My school was also incredibly discriminating towards those who struggled in math. You weren’t considered a “smart” student if you weren’t good at math. What’s more, you weren’t considered one of the best the school had to offer if you weren’t good at both math and athletics. This thinking developed a hierarchy of intelligence based on which math you were in. Top of the list: the AP Math kids. The elite. After those came the regular Pre-Calculus students who completed Calculus as well (this is where I fell). Then it was the Pre-Calculus students who stopped at Pre-Cal 30. Then the Foundations students (few and far between) and then the Workplace and Apprenticeship math students. These were the students considered too stupid for university but would pursue trades instead. How messed up is that? Going into trades does not make a person stupid. It’s actually quite the opposite. While we academics are sitting around pondering what makes the existence of a table real, they are actually learning and applying skills—sometimes right after high school. But because they weren’t in the “smart math,” they can’t be considered smart people. I think it’s an indicator of a huge flaw in the math education system.
- After reading Poirier’s article: Teaching mathematics and the Inuit Community, identify at least three ways in which Inuit mathematics challenge Eurocentric ideas about the purposes of mathematics and the way we learn it.
The Inuit mathematics system challenged three of my Eurocentric ideas about mathematics:
- Math is not universal: Remember Cady Heron’s reason for liking math in Mean Girls? “it’s the same in every country.” Boy was she wrong. The applications, the formulas, the language, the base, the way it is taught differs. Math is not universal.
- Math is not always used for the same purpose: What’s the purpose of math for a Eurocentric mind? You learn it to learn, to know numbers and what they mean. We know 2+2=4. Why? Because we’ve been told that again and again until it sticks. The Inuit, however, have deeper meanings and applications for their mathematics that make a lot more sense.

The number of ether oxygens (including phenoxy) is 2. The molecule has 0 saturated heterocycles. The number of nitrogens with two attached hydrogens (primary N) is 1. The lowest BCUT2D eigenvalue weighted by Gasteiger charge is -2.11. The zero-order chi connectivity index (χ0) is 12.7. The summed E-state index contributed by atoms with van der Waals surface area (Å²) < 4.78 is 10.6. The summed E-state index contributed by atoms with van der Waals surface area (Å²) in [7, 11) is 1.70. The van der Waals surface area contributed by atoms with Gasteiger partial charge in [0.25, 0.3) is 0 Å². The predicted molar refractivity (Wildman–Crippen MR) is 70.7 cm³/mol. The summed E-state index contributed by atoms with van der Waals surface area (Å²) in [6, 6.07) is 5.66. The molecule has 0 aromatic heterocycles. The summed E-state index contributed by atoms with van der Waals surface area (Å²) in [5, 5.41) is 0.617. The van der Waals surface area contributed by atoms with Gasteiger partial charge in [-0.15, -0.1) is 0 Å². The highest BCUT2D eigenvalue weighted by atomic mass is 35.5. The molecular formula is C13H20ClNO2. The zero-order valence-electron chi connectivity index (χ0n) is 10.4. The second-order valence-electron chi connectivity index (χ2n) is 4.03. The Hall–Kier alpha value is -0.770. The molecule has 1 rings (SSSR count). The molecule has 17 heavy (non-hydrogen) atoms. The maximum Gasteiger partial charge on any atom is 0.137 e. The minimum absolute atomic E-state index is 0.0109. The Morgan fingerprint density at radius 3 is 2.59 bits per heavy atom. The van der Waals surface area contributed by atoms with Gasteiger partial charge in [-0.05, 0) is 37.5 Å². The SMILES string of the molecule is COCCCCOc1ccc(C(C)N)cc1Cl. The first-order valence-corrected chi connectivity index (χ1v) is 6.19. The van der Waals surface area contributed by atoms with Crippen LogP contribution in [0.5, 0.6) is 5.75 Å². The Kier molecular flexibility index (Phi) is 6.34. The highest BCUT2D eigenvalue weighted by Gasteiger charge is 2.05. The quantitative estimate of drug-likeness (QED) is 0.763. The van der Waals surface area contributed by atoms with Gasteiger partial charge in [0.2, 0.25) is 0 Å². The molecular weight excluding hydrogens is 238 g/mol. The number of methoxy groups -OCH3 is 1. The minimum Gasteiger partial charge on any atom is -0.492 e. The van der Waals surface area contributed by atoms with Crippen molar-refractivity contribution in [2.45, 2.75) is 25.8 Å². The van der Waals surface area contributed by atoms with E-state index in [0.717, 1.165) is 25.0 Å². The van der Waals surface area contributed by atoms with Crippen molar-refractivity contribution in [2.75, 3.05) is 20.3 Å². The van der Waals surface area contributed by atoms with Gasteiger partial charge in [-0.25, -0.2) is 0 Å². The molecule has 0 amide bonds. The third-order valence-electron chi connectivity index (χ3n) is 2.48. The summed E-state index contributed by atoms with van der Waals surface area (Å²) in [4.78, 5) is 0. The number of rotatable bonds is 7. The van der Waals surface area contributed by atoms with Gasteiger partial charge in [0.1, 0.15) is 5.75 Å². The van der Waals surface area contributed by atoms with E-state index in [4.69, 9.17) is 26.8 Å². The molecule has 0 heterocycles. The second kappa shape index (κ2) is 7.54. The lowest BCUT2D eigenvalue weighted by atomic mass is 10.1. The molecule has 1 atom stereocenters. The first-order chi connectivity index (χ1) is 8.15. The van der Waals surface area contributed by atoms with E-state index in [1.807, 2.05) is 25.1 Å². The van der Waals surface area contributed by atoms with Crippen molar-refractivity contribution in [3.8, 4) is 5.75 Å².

- The terms used for mathematics is different: there are new meanings for words like cube and straight line. Just because it doesn’t directly translate to what we know and deem “the right way” does not mean that the Inuit conception of terms in wrong.
The citizenship education in my K-12 schooling was extremely limited. Besides learning about Canadian history in History 30, Canadian politics in Law 30 and through Social Studies in elementary school, and developing Canadian identity, the dynamics of citizenship were not referred to. The focus on the small spurts of citizenship education in my schooling was on the “personally responsible citizen” type that Joel Westheimer and Joseph Kahne explain in their article, “What Kind of Citizen? The Politics of Educating for Democracy” (2004).
I couldn’t help but connect the different types of a citizen to the different orientations of the curriculum. Westheimer and Kahne introduce the “participatory citizen” and the “justice-orientated citizen” which remind me of process and praxis, respectively. I think that the “personally responsible citizen” is close to product because its goal is to produce good citizens. I think this approach is also very passive towards potential issues in communities. The integration of the “personally responsible citizen” into my K-12 education allowed for a pacifist attitude to bloom in students. The idea that if we don’t litter and we give blood, we’re good citizens is making students blissfully ignorant to the actions needed to truly make things better.
The notion that we, as educators to the next generation of leaders and decision-makers, could ignore or reject teaching Treaty Ed in schools with little to no First Nations, Metis, and Inuit students is abhorrent to me. A phrase pops into my mind in response to Mike’s prompt after reading and watching the materials for this week, materials from people like Cynthia Chambers, Dwayne Donald, and Claire Kreuger. The phrase is “out of sight, out of mind”.